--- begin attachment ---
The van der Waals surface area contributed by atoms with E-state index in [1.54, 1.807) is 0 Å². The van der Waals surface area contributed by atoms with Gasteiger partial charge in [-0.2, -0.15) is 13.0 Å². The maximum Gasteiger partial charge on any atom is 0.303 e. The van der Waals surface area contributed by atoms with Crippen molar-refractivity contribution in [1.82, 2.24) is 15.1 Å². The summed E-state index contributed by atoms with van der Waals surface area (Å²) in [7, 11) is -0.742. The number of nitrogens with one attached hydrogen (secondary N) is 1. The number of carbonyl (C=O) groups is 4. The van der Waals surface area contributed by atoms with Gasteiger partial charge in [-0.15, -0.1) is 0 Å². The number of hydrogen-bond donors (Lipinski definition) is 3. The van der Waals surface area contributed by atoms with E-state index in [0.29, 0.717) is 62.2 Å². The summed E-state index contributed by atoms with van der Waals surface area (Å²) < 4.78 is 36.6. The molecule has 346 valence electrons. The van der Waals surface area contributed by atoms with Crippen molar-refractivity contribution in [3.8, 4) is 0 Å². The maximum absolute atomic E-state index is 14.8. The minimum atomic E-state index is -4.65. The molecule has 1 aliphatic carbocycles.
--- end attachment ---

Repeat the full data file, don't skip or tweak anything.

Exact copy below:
The van der Waals surface area contributed by atoms with E-state index in [1.54, 1.807) is 0 Å². The van der Waals surface area contributed by atoms with Gasteiger partial charge in [-0.2, -0.15) is 13.0 Å². The maximum Gasteiger partial charge on any atom is 0.303 e. The van der Waals surface area contributed by atoms with Crippen molar-refractivity contribution in [1.82, 2.24) is 15.1 Å². The summed E-state index contributed by atoms with van der Waals surface area (Å²) in [7, 11) is -0.742. The number of nitrogens with one attached hydrogen (secondary N) is 1. The number of carbonyl (C=O) groups is 4. The van der Waals surface area contributed by atoms with Gasteiger partial charge in [-0.15, -0.1) is 0 Å². The number of hydrogen-bond donors (Lipinski definition) is 3. The van der Waals surface area contributed by atoms with E-state index in [0.29, 0.717) is 62.2 Å². The summed E-state index contributed by atoms with van der Waals surface area (Å²) < 4.78 is 36.6. The molecule has 346 valence electrons. The van der Waals surface area contributed by atoms with Crippen molar-refractivity contribution in [3.8, 4) is 0 Å². The maximum absolute atomic E-state index is 14.8. The minimum atomic E-state index is -4.65. The molecule has 1 aliphatic carbocycles.